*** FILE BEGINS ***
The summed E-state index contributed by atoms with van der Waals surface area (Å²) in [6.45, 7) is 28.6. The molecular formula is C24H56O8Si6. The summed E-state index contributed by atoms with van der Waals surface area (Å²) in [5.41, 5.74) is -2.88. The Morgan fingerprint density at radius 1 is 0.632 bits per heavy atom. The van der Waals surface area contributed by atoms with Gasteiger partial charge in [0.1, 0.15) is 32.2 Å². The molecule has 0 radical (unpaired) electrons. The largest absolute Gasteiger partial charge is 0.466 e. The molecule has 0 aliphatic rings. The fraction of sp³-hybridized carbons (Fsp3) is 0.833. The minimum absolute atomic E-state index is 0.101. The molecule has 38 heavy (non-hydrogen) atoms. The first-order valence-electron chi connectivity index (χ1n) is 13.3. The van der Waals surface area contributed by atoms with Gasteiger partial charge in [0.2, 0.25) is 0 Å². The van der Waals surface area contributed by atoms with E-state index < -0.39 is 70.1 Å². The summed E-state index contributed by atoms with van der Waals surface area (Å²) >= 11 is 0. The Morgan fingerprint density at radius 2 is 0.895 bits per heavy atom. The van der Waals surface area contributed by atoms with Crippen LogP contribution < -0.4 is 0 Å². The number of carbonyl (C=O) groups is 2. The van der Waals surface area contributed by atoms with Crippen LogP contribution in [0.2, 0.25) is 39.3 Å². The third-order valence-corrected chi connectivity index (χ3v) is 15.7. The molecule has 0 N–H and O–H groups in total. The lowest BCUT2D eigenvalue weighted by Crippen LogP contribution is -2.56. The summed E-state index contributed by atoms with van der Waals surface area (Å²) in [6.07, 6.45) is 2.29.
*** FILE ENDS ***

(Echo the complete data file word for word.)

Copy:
The summed E-state index contributed by atoms with van der Waals surface area (Å²) in [6.45, 7) is 28.6. The molecular formula is C24H56O8Si6. The summed E-state index contributed by atoms with van der Waals surface area (Å²) in [5.41, 5.74) is -2.88. The Morgan fingerprint density at radius 1 is 0.632 bits per heavy atom. The van der Waals surface area contributed by atoms with Gasteiger partial charge in [0.1, 0.15) is 32.2 Å². The molecule has 0 radical (unpaired) electrons. The largest absolute Gasteiger partial charge is 0.466 e. The molecule has 0 aliphatic rings. The fraction of sp³-hybridized carbons (Fsp3) is 0.833. The minimum absolute atomic E-state index is 0.101. The molecule has 38 heavy (non-hydrogen) atoms. The first-order valence-electron chi connectivity index (χ1n) is 13.3. The van der Waals surface area contributed by atoms with Gasteiger partial charge in [0.2, 0.25) is 0 Å². The van der Waals surface area contributed by atoms with E-state index < -0.39 is 70.1 Å². The summed E-state index contributed by atoms with van der Waals surface area (Å²) >= 11 is 0. The Morgan fingerprint density at radius 2 is 0.895 bits per heavy atom. The van der Waals surface area contributed by atoms with Crippen LogP contribution < -0.4 is 0 Å². The number of carbonyl (C=O) groups is 2. The van der Waals surface area contributed by atoms with Crippen LogP contribution in [0.2, 0.25) is 39.3 Å². The third-order valence-corrected chi connectivity index (χ3v) is 15.7. The molecule has 0 N–H and O–H groups in total. The lowest BCUT2D eigenvalue weighted by Crippen LogP contribution is -2.56. The summed E-state index contributed by atoms with van der Waals surface area (Å²) in [6.07, 6.45) is 2.29.